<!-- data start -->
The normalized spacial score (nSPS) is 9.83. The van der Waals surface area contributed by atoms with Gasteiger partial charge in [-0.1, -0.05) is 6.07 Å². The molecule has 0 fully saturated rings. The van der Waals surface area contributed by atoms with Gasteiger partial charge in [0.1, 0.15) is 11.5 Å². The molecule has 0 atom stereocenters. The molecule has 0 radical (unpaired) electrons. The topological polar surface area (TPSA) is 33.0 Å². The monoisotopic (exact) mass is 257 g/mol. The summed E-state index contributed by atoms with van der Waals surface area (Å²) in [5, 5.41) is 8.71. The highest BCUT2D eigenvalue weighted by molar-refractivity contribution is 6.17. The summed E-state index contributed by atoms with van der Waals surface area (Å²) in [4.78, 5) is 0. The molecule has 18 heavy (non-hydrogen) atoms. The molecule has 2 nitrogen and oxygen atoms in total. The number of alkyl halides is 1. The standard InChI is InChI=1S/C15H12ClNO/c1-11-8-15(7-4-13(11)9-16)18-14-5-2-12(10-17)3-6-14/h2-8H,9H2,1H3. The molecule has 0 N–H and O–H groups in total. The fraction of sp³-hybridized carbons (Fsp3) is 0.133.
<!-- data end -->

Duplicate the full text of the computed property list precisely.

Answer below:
The normalized spacial score (nSPS) is 9.83. The van der Waals surface area contributed by atoms with Gasteiger partial charge in [-0.1, -0.05) is 6.07 Å². The molecule has 0 fully saturated rings. The van der Waals surface area contributed by atoms with Gasteiger partial charge in [0.1, 0.15) is 11.5 Å². The molecule has 0 atom stereocenters. The molecule has 0 radical (unpaired) electrons. The topological polar surface area (TPSA) is 33.0 Å². The monoisotopic (exact) mass is 257 g/mol. The summed E-state index contributed by atoms with van der Waals surface area (Å²) in [5, 5.41) is 8.71. The highest BCUT2D eigenvalue weighted by molar-refractivity contribution is 6.17. The summed E-state index contributed by atoms with van der Waals surface area (Å²) in [4.78, 5) is 0. The molecule has 18 heavy (non-hydrogen) atoms. The molecule has 2 nitrogen and oxygen atoms in total. The number of alkyl halides is 1. The standard InChI is InChI=1S/C15H12ClNO/c1-11-8-15(7-4-13(11)9-16)18-14-5-2-12(10-17)3-6-14/h2-8H,9H2,1H3. The molecule has 0 N–H and O–H groups in total. The fraction of sp³-hybridized carbons (Fsp3) is 0.133.